Movants mistakenly read into the denial of partial summary judgment various decisional findings inconsistent with their view of the record. Positing error, they ask for an adjudication in their favor as a matter of law. For example, movants: "[T]he Court correctly stated that GRC bears a heavy burden of establishing a 'dominant public policy' prohibiting enforcement of asbestos exclusions and that GRC failed to meet that burden." Defs. br. at 6. And: "[T]he Court recognized that GRC failed to meet its burden to demonstrate a dominant public policy." Id. at 7. "[T]his Court's express holding that GRC's circumstantial evidence 'would not satisfy the standard of a 'dominant' public policy . . . ." Id. at 8. However, no rulings to that effect were made.

Movants also point to the court's consideration of the affidavit of Deputy Insurance Commissioner, Michael R. Powers, Ph.D. The affidavit incorporates two letters written by Insurance Department examiners in 1985 to show the Department's policy of rejecting asbestos-related exclusions as against public policy. Movants contend that inconsistent rulings were made in regard to those letters. This conclusion is created by their factitious findings and is at odds with the record: the "Court's reliance on these two letters . . . is based upon the very same evidence that the Court earlier . . . determined is inadequate to meet the . . . standard of a 'clearly-expressed,' 'dominant' public policy." Defs. br. at 10-11. "[T]hese letters were part of the evidence specifically considered by the Court when it held that '[c]ircumstantial proof of the Insurance Department's activities alone would not satisfy the standard of a "dominant" public policy' . . . [which "directly conflicts with" the] Court's suggestion later in the Opinion that the letters establish a genuine dispute of fact . . . ." Defs. br. at 11; see also defs. reply br. at 2; but see mem. at 8 & n.8, 9. Again, no such rulings were made. The attributed error is a reiteration of movants' attempts to excise Powers' testimony from the record, repeating the same arguments as those made in the unsuccessful motion to strike his affidavit (doc. no. 354).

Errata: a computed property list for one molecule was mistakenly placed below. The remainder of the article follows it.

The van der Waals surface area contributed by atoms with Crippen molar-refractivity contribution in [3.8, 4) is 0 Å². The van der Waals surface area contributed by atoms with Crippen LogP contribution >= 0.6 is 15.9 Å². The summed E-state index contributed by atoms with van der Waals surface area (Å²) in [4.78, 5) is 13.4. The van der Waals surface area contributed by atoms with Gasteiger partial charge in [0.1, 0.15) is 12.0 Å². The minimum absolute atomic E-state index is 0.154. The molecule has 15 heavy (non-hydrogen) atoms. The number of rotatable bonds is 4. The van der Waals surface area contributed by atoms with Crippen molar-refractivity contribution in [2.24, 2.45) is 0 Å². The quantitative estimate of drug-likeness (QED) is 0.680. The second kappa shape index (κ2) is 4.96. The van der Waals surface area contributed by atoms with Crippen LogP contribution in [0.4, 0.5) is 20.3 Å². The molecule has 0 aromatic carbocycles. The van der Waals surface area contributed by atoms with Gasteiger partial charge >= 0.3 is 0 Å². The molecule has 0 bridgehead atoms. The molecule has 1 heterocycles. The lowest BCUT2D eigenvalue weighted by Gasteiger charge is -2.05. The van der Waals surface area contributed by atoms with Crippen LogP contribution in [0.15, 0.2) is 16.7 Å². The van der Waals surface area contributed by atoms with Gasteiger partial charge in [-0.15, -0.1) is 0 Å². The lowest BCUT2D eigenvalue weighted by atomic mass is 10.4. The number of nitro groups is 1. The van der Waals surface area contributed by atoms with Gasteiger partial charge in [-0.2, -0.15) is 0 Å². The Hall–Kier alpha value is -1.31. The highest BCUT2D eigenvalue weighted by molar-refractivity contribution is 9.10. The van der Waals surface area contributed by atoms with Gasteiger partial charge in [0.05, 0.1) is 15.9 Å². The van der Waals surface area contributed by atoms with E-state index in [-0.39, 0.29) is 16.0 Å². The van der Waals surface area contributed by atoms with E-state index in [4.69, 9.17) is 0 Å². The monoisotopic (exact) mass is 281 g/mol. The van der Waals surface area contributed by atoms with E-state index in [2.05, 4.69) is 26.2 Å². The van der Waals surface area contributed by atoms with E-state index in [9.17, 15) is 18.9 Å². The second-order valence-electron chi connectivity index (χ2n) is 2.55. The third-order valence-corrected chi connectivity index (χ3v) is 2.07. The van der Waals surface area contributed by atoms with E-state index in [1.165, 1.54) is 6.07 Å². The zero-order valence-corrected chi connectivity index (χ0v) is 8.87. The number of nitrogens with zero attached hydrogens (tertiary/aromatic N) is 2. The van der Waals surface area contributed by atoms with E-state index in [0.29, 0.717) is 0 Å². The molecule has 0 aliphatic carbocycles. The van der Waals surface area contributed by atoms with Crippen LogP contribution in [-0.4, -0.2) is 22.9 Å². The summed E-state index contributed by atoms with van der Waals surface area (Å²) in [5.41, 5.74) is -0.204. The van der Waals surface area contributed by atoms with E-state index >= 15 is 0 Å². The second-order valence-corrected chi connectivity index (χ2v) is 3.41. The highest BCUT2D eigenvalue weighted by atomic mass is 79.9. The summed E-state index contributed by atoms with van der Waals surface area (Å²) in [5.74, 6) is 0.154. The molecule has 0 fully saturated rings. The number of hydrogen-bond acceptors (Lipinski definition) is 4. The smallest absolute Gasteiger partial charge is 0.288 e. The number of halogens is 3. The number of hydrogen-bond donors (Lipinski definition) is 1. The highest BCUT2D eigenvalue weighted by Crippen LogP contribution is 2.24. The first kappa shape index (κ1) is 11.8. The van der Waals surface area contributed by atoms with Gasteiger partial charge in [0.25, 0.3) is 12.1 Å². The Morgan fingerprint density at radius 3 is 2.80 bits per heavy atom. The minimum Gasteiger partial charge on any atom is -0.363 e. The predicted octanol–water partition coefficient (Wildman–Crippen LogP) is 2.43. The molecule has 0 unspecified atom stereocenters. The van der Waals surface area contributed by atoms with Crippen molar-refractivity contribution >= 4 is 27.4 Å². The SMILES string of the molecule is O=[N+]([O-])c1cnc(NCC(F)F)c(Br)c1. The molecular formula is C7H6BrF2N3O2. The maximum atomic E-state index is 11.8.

The February 21, 2012 decision was based on the entire record. When determining whether a moving party has proven the absence of a genuine material issue of fact, "the record taken as a whole" must be considered. NAACP, 665 F.3d at 475. As explained by our Court of Appeals, "[i]f . . . there is any evidence in the record from any source from which a reasonable inference in the [nonmoving party's] favor may be drawn, the moving party simply cannot obtain a summary judgment . . . ." Celotex, 477 U.S. at 330 n.2 (White, J., concurring).

Here, framing the issue as purely one of law, movants dismiss inferences to be drawn from Deputy Commissioner Powers' affidavit, narrowly configuring it to "stand only for the proposition that the Insurance Department had an internal practice with respect to the treatment of asbestos exclusions." Defs. br. at 11-12; defs. reply br. at 2-3. Movants' argument is that such an internal agency practice cannot, as a matter of law, meet the standard for a "dominant public policy." Defs. br. at 13; defs. reply br. at 3-4; but see mem. at 9. This is an inaccurate, over-simplification of the permissible inferences.

Movants' reply states that it presents some new "matter of statutory administrative agency law." Defs. reply br. at 3-5. That is not appropriate on reconsideration. Additionally, the arguments are not persuasive because the testimony in question cannot fairly be regarded as evidence solely of an internal agency practice that was not publicly disclosed. This, again, is re-argument of the unsuccessful motion for partial summary judgment. See defs. br. at 5-6, doc. no. 324; defs. reply br. at 4-5, 9-10, doc. no. 367.

Movants also persist in ignoring GRC's position on ยง 477b. A statute is itself evidence of public policies: "'[A]n enactment by the legislature . . . is indeed the embodiment of public policy." Heller v. Pa. League of Cities & Muns., 32 A.3d 1213, 1227 (Pa. 2011) (quoting Erie Ins. Exch. v. Baker, 972 A.2d 507, 511 n.7 (Pa. 2008)); see mem. at 13. The issue, with proper instructions, is to be resolved ...